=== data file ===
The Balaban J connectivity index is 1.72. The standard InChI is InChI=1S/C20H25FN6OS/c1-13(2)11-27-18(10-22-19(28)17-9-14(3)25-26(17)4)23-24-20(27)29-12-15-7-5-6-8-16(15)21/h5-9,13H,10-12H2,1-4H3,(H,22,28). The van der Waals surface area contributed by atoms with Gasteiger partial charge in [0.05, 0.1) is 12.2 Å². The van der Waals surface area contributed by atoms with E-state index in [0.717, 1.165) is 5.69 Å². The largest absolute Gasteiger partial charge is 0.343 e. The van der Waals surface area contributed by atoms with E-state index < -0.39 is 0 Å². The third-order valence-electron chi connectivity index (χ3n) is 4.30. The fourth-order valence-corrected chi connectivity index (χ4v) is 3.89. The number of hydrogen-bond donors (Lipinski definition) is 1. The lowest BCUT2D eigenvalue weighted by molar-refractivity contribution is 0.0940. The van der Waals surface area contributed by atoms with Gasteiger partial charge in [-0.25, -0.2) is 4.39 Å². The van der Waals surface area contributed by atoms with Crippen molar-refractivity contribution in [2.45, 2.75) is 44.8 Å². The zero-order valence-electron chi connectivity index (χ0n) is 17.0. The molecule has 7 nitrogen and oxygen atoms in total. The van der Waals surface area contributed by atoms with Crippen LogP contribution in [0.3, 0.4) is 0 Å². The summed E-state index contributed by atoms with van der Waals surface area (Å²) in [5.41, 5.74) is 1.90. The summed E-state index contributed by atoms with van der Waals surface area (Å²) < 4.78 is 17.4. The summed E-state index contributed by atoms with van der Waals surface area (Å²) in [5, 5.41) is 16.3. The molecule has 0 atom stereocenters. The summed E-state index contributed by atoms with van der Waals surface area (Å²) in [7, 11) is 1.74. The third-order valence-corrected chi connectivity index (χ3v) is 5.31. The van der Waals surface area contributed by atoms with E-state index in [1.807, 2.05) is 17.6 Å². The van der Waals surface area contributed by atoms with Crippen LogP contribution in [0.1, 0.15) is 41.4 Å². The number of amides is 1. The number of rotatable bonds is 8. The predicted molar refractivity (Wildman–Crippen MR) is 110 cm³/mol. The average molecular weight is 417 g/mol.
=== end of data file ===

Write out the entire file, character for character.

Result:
The Balaban J connectivity index is 1.72. The standard InChI is InChI=1S/C20H25FN6OS/c1-13(2)11-27-18(10-22-19(28)17-9-14(3)25-26(17)4)23-24-20(27)29-12-15-7-5-6-8-16(15)21/h5-9,13H,10-12H2,1-4H3,(H,22,28). The van der Waals surface area contributed by atoms with Gasteiger partial charge in [0.05, 0.1) is 12.2 Å². The van der Waals surface area contributed by atoms with E-state index in [0.717, 1.165) is 5.69 Å². The largest absolute Gasteiger partial charge is 0.343 e. The van der Waals surface area contributed by atoms with E-state index < -0.39 is 0 Å². The third-order valence-electron chi connectivity index (χ3n) is 4.30. The fourth-order valence-corrected chi connectivity index (χ4v) is 3.89. The number of hydrogen-bond donors (Lipinski definition) is 1. The lowest BCUT2D eigenvalue weighted by molar-refractivity contribution is 0.0940. The van der Waals surface area contributed by atoms with Gasteiger partial charge in [-0.25, -0.2) is 4.39 Å². The van der Waals surface area contributed by atoms with Crippen molar-refractivity contribution in [2.45, 2.75) is 44.8 Å². The zero-order valence-electron chi connectivity index (χ0n) is 17.0. The molecule has 7 nitrogen and oxygen atoms in total. The van der Waals surface area contributed by atoms with Crippen LogP contribution in [0.3, 0.4) is 0 Å². The summed E-state index contributed by atoms with van der Waals surface area (Å²) in [5.41, 5.74) is 1.90. The summed E-state index contributed by atoms with van der Waals surface area (Å²) < 4.78 is 17.4. The summed E-state index contributed by atoms with van der Waals surface area (Å²) in [5, 5.41) is 16.3. The molecule has 0 atom stereocenters. The summed E-state index contributed by atoms with van der Waals surface area (Å²) in [7, 11) is 1.74. The third-order valence-corrected chi connectivity index (χ3v) is 5.31. The van der Waals surface area contributed by atoms with E-state index in [1.807, 2.05) is 17.6 Å². The van der Waals surface area contributed by atoms with Crippen LogP contribution in [0.1, 0.15) is 41.4 Å². The number of amides is 1. The number of rotatable bonds is 8. The predicted molar refractivity (Wildman–Crippen MR) is 110 cm³/mol. The average molecular weight is 417 g/mol.